I then asked him to compare this surgery with my last one (in 2012). He said that at this time with my last surgery, I would have been about 75% of the way toward full recovery.

He also told me that he fully expected my surgeon to order another MRI to see if my rotator cuff got re-torn after surgery. He said regardless of the report he sends to my surgeon, he believed that I would have to have another MRI to see if something happened to the repair.

At this time, I am remembering something a physical therapist told me back in the year 2000, when it was thought that therapy could possibly help my shoulder problem without surgery. This is always the first thing to try unless one knows for sure if their rotator cuff is torn.

I first asked the therapist when one knows when it’s time for surgery. She answered that it was time for surgery when you cannot bear the pain any longer. I then asked her whether she knew of any patients who were worse off after surgery. She responded by first looking both ways, and then looking me straight in the eye and telling “Oh yes, and if you tell anybody I told you that, I’ll tell them you were lying.”

My hope and prayer is that this is just taking longer to heal than my last shoulder surgery. It was a larger tear and it was an “L” shaped tear, which is a little more tricky to repair. It took two hours, instead of the one hour for which it was scheduled. I did not anticipate any complications in this surgery, but I have learned that you can’t assume anything. I will get through this, and God will give me grace to persevere. At this point, I am planning for the worst, and hoping for the best.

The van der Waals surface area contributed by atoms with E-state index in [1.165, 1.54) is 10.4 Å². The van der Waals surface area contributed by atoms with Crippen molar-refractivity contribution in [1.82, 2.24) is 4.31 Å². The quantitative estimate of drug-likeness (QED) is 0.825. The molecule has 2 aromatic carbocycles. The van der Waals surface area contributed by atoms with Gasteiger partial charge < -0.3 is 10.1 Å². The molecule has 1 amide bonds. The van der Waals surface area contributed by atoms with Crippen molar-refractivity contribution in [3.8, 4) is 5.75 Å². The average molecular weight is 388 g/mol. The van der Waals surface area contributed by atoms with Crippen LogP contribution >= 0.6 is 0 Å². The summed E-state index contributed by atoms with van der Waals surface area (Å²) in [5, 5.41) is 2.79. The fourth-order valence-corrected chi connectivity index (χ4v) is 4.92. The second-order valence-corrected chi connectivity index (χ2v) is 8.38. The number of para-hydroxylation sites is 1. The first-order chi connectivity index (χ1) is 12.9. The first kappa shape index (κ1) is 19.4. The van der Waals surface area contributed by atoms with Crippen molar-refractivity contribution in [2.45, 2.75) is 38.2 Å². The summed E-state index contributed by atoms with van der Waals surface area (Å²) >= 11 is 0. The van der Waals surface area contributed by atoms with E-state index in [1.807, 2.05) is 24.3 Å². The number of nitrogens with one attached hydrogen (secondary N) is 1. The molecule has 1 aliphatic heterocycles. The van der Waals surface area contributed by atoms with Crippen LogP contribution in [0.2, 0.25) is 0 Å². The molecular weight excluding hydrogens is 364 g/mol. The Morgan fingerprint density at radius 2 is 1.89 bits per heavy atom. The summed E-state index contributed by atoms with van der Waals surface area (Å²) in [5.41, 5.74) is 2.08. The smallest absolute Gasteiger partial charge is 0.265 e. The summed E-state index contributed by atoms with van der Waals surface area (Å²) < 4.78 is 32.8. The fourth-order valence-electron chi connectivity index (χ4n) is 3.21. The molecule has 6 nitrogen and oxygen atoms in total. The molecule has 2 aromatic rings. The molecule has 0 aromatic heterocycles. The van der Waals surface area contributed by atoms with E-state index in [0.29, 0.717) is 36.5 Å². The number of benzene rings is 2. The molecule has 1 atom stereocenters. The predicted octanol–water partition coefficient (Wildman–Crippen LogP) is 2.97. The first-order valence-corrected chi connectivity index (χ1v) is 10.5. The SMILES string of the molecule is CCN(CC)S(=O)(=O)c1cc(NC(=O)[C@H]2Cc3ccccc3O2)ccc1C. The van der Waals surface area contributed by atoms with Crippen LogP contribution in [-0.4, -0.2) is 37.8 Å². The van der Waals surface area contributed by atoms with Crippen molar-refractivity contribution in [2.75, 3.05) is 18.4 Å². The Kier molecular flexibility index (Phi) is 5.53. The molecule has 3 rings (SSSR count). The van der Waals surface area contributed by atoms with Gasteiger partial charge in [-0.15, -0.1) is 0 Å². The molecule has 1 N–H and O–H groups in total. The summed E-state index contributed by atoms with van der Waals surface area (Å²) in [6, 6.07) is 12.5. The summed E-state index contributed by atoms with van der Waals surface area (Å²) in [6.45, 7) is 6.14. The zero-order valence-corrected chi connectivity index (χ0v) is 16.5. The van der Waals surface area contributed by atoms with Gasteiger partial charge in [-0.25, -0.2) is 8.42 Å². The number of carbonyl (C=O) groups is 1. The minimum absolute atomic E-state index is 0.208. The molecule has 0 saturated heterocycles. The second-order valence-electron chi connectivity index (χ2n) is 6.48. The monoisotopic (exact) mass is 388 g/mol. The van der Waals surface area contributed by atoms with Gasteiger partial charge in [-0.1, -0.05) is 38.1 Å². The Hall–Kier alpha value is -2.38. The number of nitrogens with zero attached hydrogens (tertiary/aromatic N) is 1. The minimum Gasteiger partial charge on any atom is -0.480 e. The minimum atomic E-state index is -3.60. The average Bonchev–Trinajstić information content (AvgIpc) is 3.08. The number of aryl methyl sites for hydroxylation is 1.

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A Somber Recollection

On Wednesday (1/6/15), at the very beginning of my appointment with my surgeon, he mentioned that I may have damaged the surgical repair. He said this because he was concerned that I am still having pain in my shoulder. I answered that I could not remember a time when I might have damaged it.

But tonight, as I had the need to take pain medication, my wife reminded me of something that may indeed have caused my surgery to be damaged.

On the day of my surgery, when I woke up in the recovery room, I was surprised to find myself in level 10 pain. I was surprised because, on my previous shoulder surgery, I had been given a pain block, and never experienced any substantial pain until 12 hours later. But today, I was moaning and crying, and writhing in pain. The attending nurse kept asking me what my pain level was.

There should have been no question in anybody’s mind about that. Anybody who works in this field is familiar with the “Pain Level Faces” chart, and would not have had a problem diagnosing my pain level. She also kept asking me if I wanted my wife to be brought into the room.

Even though I was in intense pain, I was still able to have the presence of mind to realize that my wife’s coming back to see me isn’t going to help much, so I told her “No.” Later, she would ask me again if I wanted my wife to come back there.